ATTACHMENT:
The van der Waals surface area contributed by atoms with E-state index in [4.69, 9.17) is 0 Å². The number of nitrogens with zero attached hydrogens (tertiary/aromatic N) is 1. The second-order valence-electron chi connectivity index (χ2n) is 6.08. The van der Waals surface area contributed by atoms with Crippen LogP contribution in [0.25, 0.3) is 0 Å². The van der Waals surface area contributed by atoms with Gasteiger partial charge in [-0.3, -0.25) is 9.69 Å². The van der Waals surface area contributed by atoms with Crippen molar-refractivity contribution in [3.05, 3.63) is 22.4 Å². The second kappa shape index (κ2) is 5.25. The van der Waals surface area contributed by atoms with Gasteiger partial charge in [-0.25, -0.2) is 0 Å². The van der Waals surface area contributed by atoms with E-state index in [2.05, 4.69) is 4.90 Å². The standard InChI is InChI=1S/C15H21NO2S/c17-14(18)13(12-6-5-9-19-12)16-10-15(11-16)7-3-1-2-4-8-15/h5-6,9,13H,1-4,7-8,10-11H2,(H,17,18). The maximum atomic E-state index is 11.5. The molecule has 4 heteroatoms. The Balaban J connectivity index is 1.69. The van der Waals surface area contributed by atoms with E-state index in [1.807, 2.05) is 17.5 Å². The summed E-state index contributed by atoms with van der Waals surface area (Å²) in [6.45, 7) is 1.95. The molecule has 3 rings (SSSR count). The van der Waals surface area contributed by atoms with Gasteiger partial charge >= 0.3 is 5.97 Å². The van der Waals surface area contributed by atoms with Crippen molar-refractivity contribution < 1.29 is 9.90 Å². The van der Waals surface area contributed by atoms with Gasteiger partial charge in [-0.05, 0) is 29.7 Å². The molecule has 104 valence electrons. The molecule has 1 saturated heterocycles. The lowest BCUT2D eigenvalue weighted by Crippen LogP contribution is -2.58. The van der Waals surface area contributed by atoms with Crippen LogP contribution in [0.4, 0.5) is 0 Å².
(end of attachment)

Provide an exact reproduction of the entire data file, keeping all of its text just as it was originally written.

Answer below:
The van der Waals surface area contributed by atoms with E-state index in [4.69, 9.17) is 0 Å². The number of nitrogens with zero attached hydrogens (tertiary/aromatic N) is 1. The second-order valence-electron chi connectivity index (χ2n) is 6.08. The van der Waals surface area contributed by atoms with Crippen LogP contribution in [0.25, 0.3) is 0 Å². The van der Waals surface area contributed by atoms with Gasteiger partial charge in [-0.3, -0.25) is 9.69 Å². The van der Waals surface area contributed by atoms with Crippen molar-refractivity contribution in [3.05, 3.63) is 22.4 Å². The second kappa shape index (κ2) is 5.25. The van der Waals surface area contributed by atoms with Gasteiger partial charge in [-0.25, -0.2) is 0 Å². The van der Waals surface area contributed by atoms with E-state index in [2.05, 4.69) is 4.90 Å². The standard InChI is InChI=1S/C15H21NO2S/c17-14(18)13(12-6-5-9-19-12)16-10-15(11-16)7-3-1-2-4-8-15/h5-6,9,13H,1-4,7-8,10-11H2,(H,17,18). The maximum atomic E-state index is 11.5. The molecule has 4 heteroatoms. The Balaban J connectivity index is 1.69. The van der Waals surface area contributed by atoms with E-state index in [1.807, 2.05) is 17.5 Å². The summed E-state index contributed by atoms with van der Waals surface area (Å²) in [6.45, 7) is 1.95. The molecule has 3 rings (SSSR count). The van der Waals surface area contributed by atoms with Gasteiger partial charge >= 0.3 is 5.97 Å². The van der Waals surface area contributed by atoms with Crippen molar-refractivity contribution < 1.29 is 9.90 Å². The van der Waals surface area contributed by atoms with Gasteiger partial charge in [-0.05, 0) is 29.7 Å². The molecule has 104 valence electrons. The molecule has 1 saturated heterocycles. The lowest BCUT2D eigenvalue weighted by Crippen LogP contribution is -2.58. The van der Waals surface area contributed by atoms with Crippen LogP contribution in [0.4, 0.5) is 0 Å².